It started with Hurricane Katrina and now with Hurricane Wilma crews are working to restore power.
Emergency managers in Florida estimate between 2 and 3-million people are still without electricity. To get the region back on its feet as quickly as possible, suppliers for power companies have been diverting materials to the hurricane zone. That's left some Oklahoma power providers dealing with a supply shortage.
News on 6 anchor Terry Hood says right now power poles are at a premium. Many were damaged in Hurricanes Katrina, Rita, and now Wilma, so entire deliveries of poles are being sent to the Gulf Coast, to get the power there up and running.
The Northeast Oklahoma Electric Cooperative based out of Vinita goes through 200 poles every couple of weeks. Now, they're keeping a tight grip on the poles they have left.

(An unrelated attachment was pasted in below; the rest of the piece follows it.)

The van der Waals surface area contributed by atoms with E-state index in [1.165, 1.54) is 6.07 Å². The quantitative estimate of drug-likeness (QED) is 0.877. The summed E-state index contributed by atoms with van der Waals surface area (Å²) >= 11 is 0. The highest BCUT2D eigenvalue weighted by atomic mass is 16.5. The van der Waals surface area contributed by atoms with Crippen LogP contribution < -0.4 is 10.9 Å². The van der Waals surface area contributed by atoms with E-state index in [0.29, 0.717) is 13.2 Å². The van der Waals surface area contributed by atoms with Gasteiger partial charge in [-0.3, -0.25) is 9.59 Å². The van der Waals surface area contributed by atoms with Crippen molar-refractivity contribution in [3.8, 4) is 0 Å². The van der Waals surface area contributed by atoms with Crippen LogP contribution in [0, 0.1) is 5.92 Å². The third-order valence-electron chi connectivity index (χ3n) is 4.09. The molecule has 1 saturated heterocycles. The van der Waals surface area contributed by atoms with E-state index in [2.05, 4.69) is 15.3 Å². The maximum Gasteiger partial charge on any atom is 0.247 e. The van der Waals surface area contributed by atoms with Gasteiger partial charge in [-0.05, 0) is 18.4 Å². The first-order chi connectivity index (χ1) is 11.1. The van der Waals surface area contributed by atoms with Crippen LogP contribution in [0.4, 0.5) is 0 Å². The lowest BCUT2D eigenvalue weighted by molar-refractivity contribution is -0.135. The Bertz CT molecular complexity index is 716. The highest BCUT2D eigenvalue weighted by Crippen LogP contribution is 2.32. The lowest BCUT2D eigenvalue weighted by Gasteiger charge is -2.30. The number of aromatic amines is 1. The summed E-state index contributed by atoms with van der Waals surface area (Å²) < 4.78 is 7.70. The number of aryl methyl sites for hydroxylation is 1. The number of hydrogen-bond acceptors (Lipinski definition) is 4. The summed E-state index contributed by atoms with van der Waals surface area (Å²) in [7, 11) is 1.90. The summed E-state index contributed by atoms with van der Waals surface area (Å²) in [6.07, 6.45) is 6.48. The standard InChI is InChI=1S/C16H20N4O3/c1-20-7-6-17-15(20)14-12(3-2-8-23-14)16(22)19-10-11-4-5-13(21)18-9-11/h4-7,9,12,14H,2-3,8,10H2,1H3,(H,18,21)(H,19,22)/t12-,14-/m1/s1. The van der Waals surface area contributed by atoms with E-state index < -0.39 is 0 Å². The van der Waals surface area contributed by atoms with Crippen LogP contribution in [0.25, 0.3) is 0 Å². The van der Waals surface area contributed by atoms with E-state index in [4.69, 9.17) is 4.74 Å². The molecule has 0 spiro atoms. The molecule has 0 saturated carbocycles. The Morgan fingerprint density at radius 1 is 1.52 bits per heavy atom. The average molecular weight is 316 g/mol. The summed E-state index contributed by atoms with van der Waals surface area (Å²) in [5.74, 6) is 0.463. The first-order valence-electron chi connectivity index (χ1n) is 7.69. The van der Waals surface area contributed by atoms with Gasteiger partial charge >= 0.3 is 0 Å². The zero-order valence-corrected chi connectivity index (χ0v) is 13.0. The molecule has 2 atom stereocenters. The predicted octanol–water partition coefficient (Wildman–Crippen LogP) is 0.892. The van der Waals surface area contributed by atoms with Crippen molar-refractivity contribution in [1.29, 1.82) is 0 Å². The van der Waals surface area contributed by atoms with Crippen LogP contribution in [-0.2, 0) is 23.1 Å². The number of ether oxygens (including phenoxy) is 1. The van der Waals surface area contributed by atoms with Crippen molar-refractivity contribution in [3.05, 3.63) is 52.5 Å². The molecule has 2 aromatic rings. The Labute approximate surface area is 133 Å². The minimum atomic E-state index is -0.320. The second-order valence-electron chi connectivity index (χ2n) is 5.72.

Before the hurricanes, NOEC would have had to wait 3 days for a new shipment. That wait time was extended to 3 months after Katrina, and now they don't know when their next "regular" shipment might come in.
They've had to suspend all routine pole maintenance. Now they're hanging on to one load of poles in each of their three warehouses, just in case. NOECâ€™s fleet and materials manager Robin Colvin: "As long as we can hold that much and continue business as usual, when we know we can cover any emergencies we might have."
Colvin says NOEC is used to chipping in, theyâ€™ve sent more than a dozen workers to the hurricane zone to help with recovery efforts.